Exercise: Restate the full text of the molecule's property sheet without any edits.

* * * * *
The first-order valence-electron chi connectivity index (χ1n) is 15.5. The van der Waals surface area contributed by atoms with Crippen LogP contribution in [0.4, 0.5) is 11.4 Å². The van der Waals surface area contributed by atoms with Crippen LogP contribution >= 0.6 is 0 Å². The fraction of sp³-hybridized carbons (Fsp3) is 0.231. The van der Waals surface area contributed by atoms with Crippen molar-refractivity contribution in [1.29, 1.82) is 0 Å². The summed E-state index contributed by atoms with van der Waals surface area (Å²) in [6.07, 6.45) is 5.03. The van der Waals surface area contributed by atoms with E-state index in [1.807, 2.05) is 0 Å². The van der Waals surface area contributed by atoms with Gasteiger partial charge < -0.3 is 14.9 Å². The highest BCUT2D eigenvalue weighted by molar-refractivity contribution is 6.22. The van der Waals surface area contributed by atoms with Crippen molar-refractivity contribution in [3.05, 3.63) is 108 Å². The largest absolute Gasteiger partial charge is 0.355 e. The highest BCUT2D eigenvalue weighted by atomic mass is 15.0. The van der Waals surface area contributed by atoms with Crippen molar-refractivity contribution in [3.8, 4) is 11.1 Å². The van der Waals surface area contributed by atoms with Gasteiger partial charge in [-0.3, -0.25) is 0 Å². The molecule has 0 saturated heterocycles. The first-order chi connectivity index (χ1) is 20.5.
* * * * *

The first-order valence-electron chi connectivity index (χ1n) is 15.5. The van der Waals surface area contributed by atoms with Crippen LogP contribution in [0.4, 0.5) is 11.4 Å². The van der Waals surface area contributed by atoms with Crippen LogP contribution >= 0.6 is 0 Å². The fraction of sp³-hybridized carbons (Fsp3) is 0.231. The van der Waals surface area contributed by atoms with Crippen molar-refractivity contribution in [1.29, 1.82) is 0 Å². The summed E-state index contributed by atoms with van der Waals surface area (Å²) in [6.07, 6.45) is 5.03. The van der Waals surface area contributed by atoms with E-state index in [1.807, 2.05) is 0 Å². The van der Waals surface area contributed by atoms with Gasteiger partial charge < -0.3 is 14.9 Å². The highest BCUT2D eigenvalue weighted by molar-refractivity contribution is 6.22. The van der Waals surface area contributed by atoms with Crippen molar-refractivity contribution in [3.05, 3.63) is 108 Å². The largest absolute Gasteiger partial charge is 0.355 e. The highest BCUT2D eigenvalue weighted by atomic mass is 15.0. The van der Waals surface area contributed by atoms with Crippen molar-refractivity contribution in [3.8, 4) is 11.1 Å². The van der Waals surface area contributed by atoms with Gasteiger partial charge in [-0.3, -0.25) is 0 Å². The molecule has 0 saturated heterocycles. The first-order chi connectivity index (χ1) is 20.5.